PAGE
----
Weather Forecast


Rain no match for drought in Minnesota

By Ryan Bakken, Forum Communications

GRAND FORKS, N.D. — Too little, too late.

That’s the short version of what Monday’s unseasonal rain meant for farmland that’s under stress from drought.

The rainfall amounted to about a 10th of an inch across the region, said Mark Ewens of the National Weather Service office in Grand Forks.

“It would take an inch to one-and-a-half inches to re-saturate the soils up here,” Ewens said.

That would be a lot to ask for December, when rainfall in this region happens only about once every 10 years, Ewens said. The rain forecast gave some hope of relief for farmers and others concerned about the drought.

Particularly hard-hit by drought are the Minnesota counties of Roseau, Clearwater and Beltrami, which are classified as being under extreme drought. That’s just one category below the most severe category of exceptional drought, which affects much of the country’s mid-section.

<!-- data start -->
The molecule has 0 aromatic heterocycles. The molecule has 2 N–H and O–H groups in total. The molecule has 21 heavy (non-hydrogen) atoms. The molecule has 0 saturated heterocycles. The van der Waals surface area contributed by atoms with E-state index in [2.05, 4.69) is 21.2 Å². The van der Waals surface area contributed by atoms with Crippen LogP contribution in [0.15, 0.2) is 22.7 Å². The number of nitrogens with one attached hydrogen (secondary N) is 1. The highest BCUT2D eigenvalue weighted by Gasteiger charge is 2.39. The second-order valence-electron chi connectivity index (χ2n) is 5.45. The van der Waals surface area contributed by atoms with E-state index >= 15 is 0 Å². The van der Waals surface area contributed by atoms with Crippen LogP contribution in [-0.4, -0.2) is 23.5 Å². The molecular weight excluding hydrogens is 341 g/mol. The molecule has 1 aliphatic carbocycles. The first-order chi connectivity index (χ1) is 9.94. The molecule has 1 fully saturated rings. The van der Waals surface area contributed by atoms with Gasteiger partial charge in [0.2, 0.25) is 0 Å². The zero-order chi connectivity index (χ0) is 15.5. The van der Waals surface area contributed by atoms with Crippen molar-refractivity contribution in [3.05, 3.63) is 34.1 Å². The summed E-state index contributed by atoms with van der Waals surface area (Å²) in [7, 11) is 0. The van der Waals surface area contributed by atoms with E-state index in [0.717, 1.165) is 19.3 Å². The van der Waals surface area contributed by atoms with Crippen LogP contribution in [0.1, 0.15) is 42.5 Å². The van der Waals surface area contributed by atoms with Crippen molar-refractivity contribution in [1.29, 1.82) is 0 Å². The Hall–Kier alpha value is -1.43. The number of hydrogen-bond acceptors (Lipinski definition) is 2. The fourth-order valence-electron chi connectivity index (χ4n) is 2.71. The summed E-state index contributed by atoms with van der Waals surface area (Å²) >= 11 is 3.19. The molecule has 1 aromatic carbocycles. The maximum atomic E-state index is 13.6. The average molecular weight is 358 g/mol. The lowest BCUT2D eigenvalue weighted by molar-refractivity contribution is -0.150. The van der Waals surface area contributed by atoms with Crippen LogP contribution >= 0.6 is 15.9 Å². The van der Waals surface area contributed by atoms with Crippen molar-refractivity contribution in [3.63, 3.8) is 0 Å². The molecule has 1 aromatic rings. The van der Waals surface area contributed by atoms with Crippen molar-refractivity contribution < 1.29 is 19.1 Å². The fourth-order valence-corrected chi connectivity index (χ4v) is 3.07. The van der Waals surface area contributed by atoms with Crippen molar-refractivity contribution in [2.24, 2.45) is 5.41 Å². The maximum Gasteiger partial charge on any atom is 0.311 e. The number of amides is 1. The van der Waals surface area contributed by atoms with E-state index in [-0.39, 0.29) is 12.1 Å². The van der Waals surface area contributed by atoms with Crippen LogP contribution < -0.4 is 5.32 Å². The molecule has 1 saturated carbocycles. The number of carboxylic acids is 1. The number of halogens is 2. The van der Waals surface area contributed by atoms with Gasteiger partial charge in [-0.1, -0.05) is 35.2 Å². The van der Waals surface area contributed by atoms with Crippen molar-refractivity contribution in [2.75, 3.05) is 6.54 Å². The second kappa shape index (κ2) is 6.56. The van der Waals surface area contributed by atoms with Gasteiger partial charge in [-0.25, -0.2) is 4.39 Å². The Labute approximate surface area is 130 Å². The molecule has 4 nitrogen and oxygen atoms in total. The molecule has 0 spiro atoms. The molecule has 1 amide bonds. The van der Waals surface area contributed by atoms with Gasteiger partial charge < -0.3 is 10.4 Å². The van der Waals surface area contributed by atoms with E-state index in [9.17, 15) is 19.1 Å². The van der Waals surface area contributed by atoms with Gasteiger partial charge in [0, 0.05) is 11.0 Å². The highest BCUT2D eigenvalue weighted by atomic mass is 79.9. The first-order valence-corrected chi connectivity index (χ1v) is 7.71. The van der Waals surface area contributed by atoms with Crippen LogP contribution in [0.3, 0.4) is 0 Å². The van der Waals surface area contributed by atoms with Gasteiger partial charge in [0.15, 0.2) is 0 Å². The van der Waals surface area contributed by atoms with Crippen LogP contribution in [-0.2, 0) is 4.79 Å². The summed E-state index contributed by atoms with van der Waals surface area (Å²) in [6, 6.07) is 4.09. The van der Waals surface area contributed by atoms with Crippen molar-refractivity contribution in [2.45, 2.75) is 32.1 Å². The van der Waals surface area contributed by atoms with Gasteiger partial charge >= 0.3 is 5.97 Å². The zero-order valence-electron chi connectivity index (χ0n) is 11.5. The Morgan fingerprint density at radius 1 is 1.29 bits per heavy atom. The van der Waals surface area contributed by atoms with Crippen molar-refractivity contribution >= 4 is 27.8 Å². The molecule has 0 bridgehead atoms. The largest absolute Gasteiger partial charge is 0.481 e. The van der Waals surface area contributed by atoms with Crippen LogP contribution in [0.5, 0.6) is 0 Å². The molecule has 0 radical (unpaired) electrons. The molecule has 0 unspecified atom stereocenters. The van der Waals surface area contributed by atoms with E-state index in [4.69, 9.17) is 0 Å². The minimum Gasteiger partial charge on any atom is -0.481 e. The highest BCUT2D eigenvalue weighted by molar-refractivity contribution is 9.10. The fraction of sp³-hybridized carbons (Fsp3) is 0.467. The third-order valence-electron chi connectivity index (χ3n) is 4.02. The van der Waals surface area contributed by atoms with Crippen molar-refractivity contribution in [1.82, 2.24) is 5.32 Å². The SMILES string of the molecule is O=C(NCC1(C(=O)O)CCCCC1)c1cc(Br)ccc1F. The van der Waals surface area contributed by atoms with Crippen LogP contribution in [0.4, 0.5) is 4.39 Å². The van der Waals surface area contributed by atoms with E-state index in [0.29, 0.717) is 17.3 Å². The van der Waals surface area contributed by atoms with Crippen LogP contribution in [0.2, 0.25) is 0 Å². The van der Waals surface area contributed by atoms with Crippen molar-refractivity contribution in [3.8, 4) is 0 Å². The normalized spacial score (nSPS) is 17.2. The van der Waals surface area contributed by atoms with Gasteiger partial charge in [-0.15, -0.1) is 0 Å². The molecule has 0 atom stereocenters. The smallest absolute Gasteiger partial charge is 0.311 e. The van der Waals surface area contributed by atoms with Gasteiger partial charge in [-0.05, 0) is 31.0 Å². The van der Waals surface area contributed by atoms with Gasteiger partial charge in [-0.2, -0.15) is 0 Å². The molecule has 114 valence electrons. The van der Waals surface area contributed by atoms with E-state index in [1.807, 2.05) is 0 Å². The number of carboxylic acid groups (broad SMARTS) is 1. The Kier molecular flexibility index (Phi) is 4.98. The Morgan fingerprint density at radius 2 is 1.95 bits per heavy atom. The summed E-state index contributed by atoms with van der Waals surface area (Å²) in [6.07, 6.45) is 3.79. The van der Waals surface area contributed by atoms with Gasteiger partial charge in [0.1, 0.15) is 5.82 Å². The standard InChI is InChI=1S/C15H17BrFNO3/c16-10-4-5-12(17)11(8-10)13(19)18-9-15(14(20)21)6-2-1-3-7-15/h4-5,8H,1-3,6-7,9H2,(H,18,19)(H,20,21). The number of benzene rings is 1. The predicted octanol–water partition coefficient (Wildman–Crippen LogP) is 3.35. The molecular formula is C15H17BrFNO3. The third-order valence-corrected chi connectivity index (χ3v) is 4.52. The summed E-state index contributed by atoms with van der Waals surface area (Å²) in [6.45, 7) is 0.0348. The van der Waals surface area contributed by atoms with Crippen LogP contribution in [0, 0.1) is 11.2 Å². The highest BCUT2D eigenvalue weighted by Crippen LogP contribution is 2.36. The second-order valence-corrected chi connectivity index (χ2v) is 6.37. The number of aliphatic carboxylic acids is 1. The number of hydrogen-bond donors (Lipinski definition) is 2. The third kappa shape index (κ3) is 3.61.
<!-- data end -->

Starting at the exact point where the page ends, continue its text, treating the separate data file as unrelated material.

All of northeastern North Dakota and northwestern Minnesota are experiencing some level of drought. While heavier rains Monday would have helped, they wouldn’t have been a cure.

“The drought situation doesn’t change much in our neck of the woods during the cold season,” Ewens said. “Even a foot of snow doesn’t impact the soil much because it just sits on top (of the frozen soil).”

Worse east

Jim Stordahl, a University of Minnesota Extension educator serving Polk and Clearwater counties, said land east of the Red River Valley is more starved for moisture. Livestock herds were thinned because of a forage shortage and crops were down for yields and quality.

“Unless we get more precipitation by spring, there’s a strong possibility of the drought continuing next year,” he said. “The shortfall of rain is part of our grave concern. The other part is the water-holding capacity of our soils. With lighter soils, there’s less water-holding capacity.

“The valley had very good yields last year because of timely rains. But in eastern Polk, we were combining dry corn in September, which is almost unheard of. That tells me the soil just ran out of moisture.”

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